Kushano-Sasanian coins are kind of interesting" concludes Ed Snible (Sunday, March 22, 2015) on the back of his remarks on vetting for licit export dugup antiquities imported to the US from Italy ("It seems my readership is mostly interested in Customs issues"). This is because to be a collector of ancient coins in the US you have to rely on stuff imported from countries that have ancient coins in their archaeological sites to a country which has none. But to be a responsible collector, you need to make sure that the coins were legally exported and not criminally exported (smuggled). Mr Snible wants to brag of his latest acquisition, he has decided it is cool - makes the collector 'special', part of an elite - to 'collect coins that others ignore'.
My latest coin is a Kushano-Sasanian bronze of Peroz I from Balkh circa 245-270 AD. [...] For those interested in provenance and import issues this coin comes from the collection of Robert N. Cook, Jr. of Graham, North Carolina. The collection was largely assembled 50 years ago in Indian and Afghanistan. Unfortunately I have no documentation for this particular coin before a February 2015 auction.He forgets conveniently to say who sold it to him, none other than 'Palmyra Heritage Morris Khouli Gallery' (if the name does not ring a bell, Google it). He bought it for US $29.00 from Mr Khouli on March 18th 2015 ( eBay item number: 121594415391) who sold it as "Vasudeva I. Circa AD 192-225 [...] Collection of the late Robert N. Cook, Jr., Graham, NC". Mr Snible adds:
This particular coin sold, unattributed, in a lot of 24 Kushan coins that went for $2 each at auction. They buyer flipped it on eBay for 10x that, misattributed as the Kushan ruler Vasudeva. It is likely that these coins will be more appreciated in a few years after dealers start using the new reference, Kushan, Kushano-Sasanian, and Kidarite Coins: A Catalogue of Coins from the American Numismatic Society, by David Jongeward and Joe Cribb with Peter Donovan.Mr Snible claims there is nothing untoward in buying undocumented coins that were ("largely") bought "50 years ago in Indian and Afghanistan". This is totally dodging the issue. First of all the relevant Afghan laws date from precisely this period (mid sixties, see public information available here for example - see here for a brief summary of the 1958 law) and while India's 1972 Act on Antiquities (as revised with regard to the built and immovable heritage in 2012) is the one in force today, artefacts bought in and exported from India before that date come under the Ancient Monuments and Archaeological Sites and Remains Act 1958 (where antiquities are defined in art. 2 [b], and discussed Art 21-30 - including market-value compensation). Can Mr Snible's dealer demonstrate that these legal measures were fulfilled in the case of any of these coins that came from India between 1958 and 1972?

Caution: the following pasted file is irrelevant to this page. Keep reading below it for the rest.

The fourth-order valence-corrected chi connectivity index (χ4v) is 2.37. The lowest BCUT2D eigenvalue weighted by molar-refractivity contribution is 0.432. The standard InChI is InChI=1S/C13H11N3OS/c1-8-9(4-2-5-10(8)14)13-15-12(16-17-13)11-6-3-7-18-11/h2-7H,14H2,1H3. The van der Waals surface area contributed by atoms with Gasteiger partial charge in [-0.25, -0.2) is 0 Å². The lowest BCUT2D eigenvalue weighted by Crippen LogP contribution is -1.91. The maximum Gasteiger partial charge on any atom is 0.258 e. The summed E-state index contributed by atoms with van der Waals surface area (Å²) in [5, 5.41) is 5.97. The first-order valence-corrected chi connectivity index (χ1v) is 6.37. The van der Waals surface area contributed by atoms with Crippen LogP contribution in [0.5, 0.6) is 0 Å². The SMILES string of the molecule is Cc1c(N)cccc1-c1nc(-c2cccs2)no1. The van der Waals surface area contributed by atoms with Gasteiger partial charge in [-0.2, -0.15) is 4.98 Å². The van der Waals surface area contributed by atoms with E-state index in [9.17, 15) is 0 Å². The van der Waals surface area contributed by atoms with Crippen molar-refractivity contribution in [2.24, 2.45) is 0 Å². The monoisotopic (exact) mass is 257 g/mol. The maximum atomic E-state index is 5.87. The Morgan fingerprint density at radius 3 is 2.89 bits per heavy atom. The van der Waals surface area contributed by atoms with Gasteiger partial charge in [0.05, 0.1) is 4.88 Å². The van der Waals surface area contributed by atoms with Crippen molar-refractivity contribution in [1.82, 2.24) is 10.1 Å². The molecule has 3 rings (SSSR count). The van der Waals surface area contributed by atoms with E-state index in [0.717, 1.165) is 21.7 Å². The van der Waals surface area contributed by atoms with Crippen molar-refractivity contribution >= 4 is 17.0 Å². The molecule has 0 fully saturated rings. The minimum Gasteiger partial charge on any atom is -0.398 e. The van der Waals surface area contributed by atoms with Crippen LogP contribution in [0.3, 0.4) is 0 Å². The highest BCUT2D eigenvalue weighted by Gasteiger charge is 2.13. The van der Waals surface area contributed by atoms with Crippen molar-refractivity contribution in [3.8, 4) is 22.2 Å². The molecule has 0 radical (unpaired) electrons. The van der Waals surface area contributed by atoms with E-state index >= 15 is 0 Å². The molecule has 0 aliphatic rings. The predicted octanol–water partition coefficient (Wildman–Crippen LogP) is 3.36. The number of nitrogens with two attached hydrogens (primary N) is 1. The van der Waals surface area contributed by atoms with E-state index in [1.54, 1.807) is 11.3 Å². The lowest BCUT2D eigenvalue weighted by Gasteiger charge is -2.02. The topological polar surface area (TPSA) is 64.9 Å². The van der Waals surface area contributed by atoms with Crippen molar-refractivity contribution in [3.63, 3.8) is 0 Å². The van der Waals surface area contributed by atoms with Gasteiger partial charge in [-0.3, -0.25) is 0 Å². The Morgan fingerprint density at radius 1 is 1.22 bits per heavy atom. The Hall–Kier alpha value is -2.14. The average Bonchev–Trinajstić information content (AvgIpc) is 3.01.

In any case what is primarily at issue in the case of coins sold (nota bene- look at Morris Khouli's feedback) currently with a lot of antiquities of Middle Eastern origin sold in the last six months is the export licences. Where are the export licences? A glib statement that something is from "NYC collection" is not an export licence.
Through what channels did Robert N. Cook, Jr., latterly of Graham, North Carolina, obtain these coins in the source country? And when, and by what means (on the basis of what documentation) were the coins taken from the source countries, enter the USA in private hands, to subsequently end up in a dealer's job lot sold at two dollars each? Why, if that cannot be determined and the items concerned cannot be demonstrated to be kosher, would a responsible collector want to buy such things? "Innocent-until-proven-guilty-they-can't-touch-you-for-it" is not due diligence, it is a lazy collector's cop-out.